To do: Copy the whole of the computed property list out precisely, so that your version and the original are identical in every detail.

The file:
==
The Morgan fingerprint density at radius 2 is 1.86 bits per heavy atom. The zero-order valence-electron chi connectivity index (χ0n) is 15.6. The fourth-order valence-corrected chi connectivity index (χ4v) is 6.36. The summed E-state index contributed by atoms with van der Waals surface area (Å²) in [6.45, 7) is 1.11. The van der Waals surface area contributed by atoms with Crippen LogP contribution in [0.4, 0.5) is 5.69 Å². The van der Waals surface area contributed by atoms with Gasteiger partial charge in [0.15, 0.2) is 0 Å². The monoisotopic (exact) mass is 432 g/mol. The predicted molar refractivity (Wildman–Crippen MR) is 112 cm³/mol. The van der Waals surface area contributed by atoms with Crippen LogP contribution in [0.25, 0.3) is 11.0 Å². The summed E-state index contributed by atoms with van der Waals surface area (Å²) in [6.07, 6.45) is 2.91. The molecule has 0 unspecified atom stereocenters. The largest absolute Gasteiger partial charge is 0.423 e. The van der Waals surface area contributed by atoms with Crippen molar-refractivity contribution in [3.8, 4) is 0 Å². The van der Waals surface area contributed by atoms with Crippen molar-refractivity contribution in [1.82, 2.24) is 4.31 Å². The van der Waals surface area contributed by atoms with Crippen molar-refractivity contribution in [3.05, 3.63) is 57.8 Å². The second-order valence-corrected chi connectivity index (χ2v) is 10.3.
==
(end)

The Morgan fingerprint density at radius 2 is 1.86 bits per heavy atom. The zero-order valence-electron chi connectivity index (χ0n) is 15.6. The fourth-order valence-corrected chi connectivity index (χ4v) is 6.36. The summed E-state index contributed by atoms with van der Waals surface area (Å²) in [6.45, 7) is 1.11. The van der Waals surface area contributed by atoms with Crippen LogP contribution in [0.4, 0.5) is 5.69 Å². The van der Waals surface area contributed by atoms with Gasteiger partial charge in [0.15, 0.2) is 0 Å². The monoisotopic (exact) mass is 432 g/mol. The predicted molar refractivity (Wildman–Crippen MR) is 112 cm³/mol. The van der Waals surface area contributed by atoms with Crippen LogP contribution in [0.25, 0.3) is 11.0 Å². The summed E-state index contributed by atoms with van der Waals surface area (Å²) in [6.07, 6.45) is 2.91. The molecule has 0 unspecified atom stereocenters. The largest absolute Gasteiger partial charge is 0.423 e. The van der Waals surface area contributed by atoms with Crippen molar-refractivity contribution in [3.8, 4) is 0 Å². The van der Waals surface area contributed by atoms with Crippen molar-refractivity contribution in [1.82, 2.24) is 4.31 Å². The van der Waals surface area contributed by atoms with Crippen molar-refractivity contribution in [3.05, 3.63) is 57.8 Å². The second-order valence-corrected chi connectivity index (χ2v) is 10.3.